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GPS the Pneumonia Problems in Your Dairy Calf Enterprise

01 June 2009

Some farmers use a tractor-mounted Global Positioning System (GPS) – a constellation of earth-orbiting satellites – to help determine how much fertilizer and herbicide to apply in a specific location in a field when combined with other information such as soil samples, moisture content, and weed density in a computer spreadsheet, says Neil Broadwater Extension Educator-Dairy.

It is also used to measure acreages and field slope, and identify field boundaries. One Oregon State University research study has been using GPS collars on animals to collect information on each animal's location, with the date and time, every 30 seconds. If you have been in a vehicle with a GPS system and you get off course, an automated voice announces the system is “recalibrating” to get you back on track. GPS is helping producers to make good management decisions by developing a plan backed up by good data to help steer them in the right direction, keeping them on course.

A study was conducted in 2007 by the USDA APHIS National Animal Health Monitoring System on “Dairy Cattle Health and Management Practices in the U.S.” (published September 2008). Results showed the percent of unweaned dairy heifers having respiratory disease (pneumonia) on U.S. dairy farms was 12.4 per cent. Only 5.9 per cent of weaned heifers were affected with respiratory disease. However, the percentage of unweaned heifer deaths caused by respiratory problems was 22.5 per cent. For weaned heifers, respiratory disease was the single largest cause of death at 46.5 per cent.

Early identification and treatment of pneumonia are important. Calves that develop chronic pneumonia seldom recover completely. The sickness has a significant impact on the growth and future productivity of the replacement heifer. It is essential that the factors causing this illness be addressed. So maybe it’s time to “GPS” your pneumonia situation. Not by using a satellite (maybe someday!), but by gathering data, analyzing it, and working with your veterinarian. Then putting a plan in place to ‘stay on course’ to reach your destination of minimizing pneumonia incidences. Here are some ways to ‘recalibrate’ to get on the right track:

  • Know the clinical signs of pneumonia – nasal discharge; body temperature of >105.8° F; decreased appetite; watery and/or bloody diarrhea; cough, labored breathing; head tilt; umbilical or joint swelling; weakness; and the inability or reluctance to rise.
  • House calves separately – calves should not have contact with adult cattle or commingle with sick animals. Older and younger calves should not have physical contact during the first 3 to 4 months of life. Group post-weaned calves by age and size with 3 to 5 animals per group. If an outbreak of pneumonia develops, newly-born calves should be reared in a separate facility.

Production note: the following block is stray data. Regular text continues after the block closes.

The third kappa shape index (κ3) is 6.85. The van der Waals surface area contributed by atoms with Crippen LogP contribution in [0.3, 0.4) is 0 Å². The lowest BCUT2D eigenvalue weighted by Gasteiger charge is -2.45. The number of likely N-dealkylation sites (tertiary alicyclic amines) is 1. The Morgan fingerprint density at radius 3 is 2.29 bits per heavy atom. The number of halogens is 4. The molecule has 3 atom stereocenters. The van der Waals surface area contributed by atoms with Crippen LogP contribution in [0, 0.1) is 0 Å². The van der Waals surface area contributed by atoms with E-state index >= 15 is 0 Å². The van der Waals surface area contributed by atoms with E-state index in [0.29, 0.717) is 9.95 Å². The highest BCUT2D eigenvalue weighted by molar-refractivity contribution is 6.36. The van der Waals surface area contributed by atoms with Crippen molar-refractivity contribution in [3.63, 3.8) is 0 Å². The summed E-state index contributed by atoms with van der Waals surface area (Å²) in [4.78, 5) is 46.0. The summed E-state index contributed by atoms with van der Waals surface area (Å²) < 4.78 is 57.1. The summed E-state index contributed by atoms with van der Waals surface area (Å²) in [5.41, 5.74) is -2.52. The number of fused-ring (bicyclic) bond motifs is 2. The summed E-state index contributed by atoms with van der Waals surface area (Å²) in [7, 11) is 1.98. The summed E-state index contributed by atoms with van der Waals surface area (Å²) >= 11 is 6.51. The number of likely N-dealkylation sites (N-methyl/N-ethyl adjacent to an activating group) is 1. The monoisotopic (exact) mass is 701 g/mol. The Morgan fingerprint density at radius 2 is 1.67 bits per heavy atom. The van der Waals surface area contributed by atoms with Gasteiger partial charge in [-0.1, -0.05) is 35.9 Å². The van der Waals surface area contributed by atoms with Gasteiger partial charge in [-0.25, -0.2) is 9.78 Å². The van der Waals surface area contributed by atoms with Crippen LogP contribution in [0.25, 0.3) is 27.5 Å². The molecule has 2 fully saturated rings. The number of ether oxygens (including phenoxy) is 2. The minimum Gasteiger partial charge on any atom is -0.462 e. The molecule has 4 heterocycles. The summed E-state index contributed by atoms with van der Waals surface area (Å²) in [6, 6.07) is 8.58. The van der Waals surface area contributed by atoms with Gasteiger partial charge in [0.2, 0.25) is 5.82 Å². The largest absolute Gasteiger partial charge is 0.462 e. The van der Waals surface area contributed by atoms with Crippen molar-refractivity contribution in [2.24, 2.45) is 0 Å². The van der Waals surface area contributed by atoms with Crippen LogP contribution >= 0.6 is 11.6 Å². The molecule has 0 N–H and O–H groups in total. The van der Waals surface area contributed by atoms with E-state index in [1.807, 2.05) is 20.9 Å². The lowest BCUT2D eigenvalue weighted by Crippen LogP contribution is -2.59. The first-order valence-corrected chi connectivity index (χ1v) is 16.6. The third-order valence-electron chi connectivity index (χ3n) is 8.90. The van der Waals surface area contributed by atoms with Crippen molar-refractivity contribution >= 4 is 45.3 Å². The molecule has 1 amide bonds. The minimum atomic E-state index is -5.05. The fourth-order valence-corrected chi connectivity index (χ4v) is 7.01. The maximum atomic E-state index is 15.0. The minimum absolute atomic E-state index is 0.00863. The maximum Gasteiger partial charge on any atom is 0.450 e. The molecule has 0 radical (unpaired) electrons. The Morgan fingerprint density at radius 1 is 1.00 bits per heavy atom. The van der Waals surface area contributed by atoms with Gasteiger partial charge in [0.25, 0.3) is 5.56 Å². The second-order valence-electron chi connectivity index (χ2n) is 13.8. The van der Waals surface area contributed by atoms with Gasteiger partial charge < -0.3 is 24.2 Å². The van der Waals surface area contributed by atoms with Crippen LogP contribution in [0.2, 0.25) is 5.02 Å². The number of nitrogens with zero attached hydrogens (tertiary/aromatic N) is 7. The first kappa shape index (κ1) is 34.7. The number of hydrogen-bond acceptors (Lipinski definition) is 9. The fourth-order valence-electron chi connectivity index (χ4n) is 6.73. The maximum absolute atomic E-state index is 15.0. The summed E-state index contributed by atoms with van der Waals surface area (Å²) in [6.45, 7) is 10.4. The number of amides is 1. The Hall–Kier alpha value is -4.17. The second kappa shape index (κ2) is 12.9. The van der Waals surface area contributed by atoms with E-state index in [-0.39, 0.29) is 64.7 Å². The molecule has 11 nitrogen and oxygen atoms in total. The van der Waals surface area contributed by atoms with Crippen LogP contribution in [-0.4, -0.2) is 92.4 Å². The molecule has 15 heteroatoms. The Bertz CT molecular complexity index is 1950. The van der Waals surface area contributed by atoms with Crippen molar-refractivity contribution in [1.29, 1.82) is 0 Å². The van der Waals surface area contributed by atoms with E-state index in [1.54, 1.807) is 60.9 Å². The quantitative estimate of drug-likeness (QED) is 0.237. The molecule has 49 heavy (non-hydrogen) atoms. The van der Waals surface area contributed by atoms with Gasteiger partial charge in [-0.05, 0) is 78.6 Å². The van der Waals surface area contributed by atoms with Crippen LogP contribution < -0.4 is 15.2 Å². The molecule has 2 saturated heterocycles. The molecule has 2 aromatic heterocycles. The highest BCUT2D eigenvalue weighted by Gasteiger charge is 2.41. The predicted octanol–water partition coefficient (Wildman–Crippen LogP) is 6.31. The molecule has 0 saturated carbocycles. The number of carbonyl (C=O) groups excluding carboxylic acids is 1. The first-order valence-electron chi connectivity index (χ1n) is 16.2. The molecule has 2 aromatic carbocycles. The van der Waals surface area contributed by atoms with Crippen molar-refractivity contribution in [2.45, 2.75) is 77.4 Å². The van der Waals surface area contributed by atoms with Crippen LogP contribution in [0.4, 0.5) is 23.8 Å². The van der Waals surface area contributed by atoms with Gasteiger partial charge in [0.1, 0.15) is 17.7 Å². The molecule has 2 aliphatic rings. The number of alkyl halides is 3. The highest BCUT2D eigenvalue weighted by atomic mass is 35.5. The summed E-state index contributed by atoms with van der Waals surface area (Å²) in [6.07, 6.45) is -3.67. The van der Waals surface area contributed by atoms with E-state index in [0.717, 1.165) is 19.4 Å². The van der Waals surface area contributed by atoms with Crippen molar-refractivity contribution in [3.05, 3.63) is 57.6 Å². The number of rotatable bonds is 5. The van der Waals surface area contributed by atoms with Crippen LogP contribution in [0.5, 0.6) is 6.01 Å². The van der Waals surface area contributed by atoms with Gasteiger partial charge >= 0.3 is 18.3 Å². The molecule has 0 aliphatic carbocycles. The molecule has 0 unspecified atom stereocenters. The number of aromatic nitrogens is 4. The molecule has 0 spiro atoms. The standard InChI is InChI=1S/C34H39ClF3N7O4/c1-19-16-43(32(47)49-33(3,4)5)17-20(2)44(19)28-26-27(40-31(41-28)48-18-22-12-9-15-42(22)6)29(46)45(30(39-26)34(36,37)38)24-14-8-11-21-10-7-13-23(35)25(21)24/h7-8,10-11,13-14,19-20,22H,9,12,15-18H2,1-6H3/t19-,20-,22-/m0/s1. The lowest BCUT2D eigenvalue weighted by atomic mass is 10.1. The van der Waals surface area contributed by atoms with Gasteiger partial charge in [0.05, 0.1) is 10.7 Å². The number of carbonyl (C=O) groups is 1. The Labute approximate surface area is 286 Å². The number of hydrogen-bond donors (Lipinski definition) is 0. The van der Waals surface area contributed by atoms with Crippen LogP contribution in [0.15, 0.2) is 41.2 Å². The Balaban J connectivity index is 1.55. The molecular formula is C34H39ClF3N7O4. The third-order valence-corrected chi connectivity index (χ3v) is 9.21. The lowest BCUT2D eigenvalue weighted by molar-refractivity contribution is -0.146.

• Calf comfort – calves should not be housed in facilities that fluctuate in temperature, are under-bedded, warm, damp, humid or poorly ventilated (exposed to noxious gases, drafts, dusts and molds in the air). This environment is high in viruses and bacteria, which put calves at significant risk for developing pneumonia. Use switches, thermostats and timers so the environment is always being controlled. High humidity makes calves damp and sick. Optimal relative humidity is around 65-75 per cent for calf housing.
  • When do calves get pneumonia? – It starts with the dam. Good care, nutrition and housing from the pre- to post-calving period are important to help control pneumonia in new born calves. In general, problems that occur within 5 days of birth usually have their source from the dam or the calving environment. Whereas after 7 days of age, problems develop from a source in the calf’s environment. Remember, pneumonia isn’t just a post-weaning problem. Its origin and opportunities to prevent it can begin even prior to weaning and as early as 2 weeks of age.
  • Early identification of sick calves– Early morning rectal temperature that exceeds 103° F for two successive mornings or is accompanied by slow, reduced or no milk intake at feeding can be an indicator of an on-coming problem. Take the temperature at the same time everyday for the first week of life or the period considered as the most common for pneumonia in your operation. As an aid in early detection of pneumonia, consider using a “Calf Respiratory Scoring Chart”. (See chart included with article.) This chart, including photos, can be found at:, or contact your local extension office to print the chart for you.

In conclusion, using a “GPS” approach by gathering information on management practices and protocols, and developing and implementing a plan can help the calf raiser stay on course to prevent pneumonia (and even other diseases) and attain target goals for growth and frame size in the heifer enterprise.

Calf Respiratory Scoring Chart
Farm Name: ____________________________________
Date: _______________
Calf Scores (Total respiratory score: 4 – watch, 5 or more – treat)
Animal ID Age Temp-erature Nasal discharge Cough – spontaneous or induced Eye or ear Total respiratory score
1541 27 d 2 0 1 1 =  4
Calf Health Scoring Criteria
0 1 2 3
Rectal temperature – °F
100-100.9 101-101.9 102-102.9 ≥103
None Induce single cough Induce repeated coughs or occasional spontaneous cough Repeated spontaneous cough
Nasal discharge
Normal serious discharge Small amount of unilateral cloudy discharge Bilateral, cloudy or excessive mucus discharge Copious bilateral mucopurulent discharge
Eye scores
Normal Small amount of ocular discharge Moderate amount of bilateral discharge Heavy ocular discharge
Ear scores
Normal Ear flick or head shake Slight unilateral droop Head tilt or bilateral droop

Developed by Dr. Sheila M. McGuirk – U of WI School of Veterinary Medicine.

May 2009

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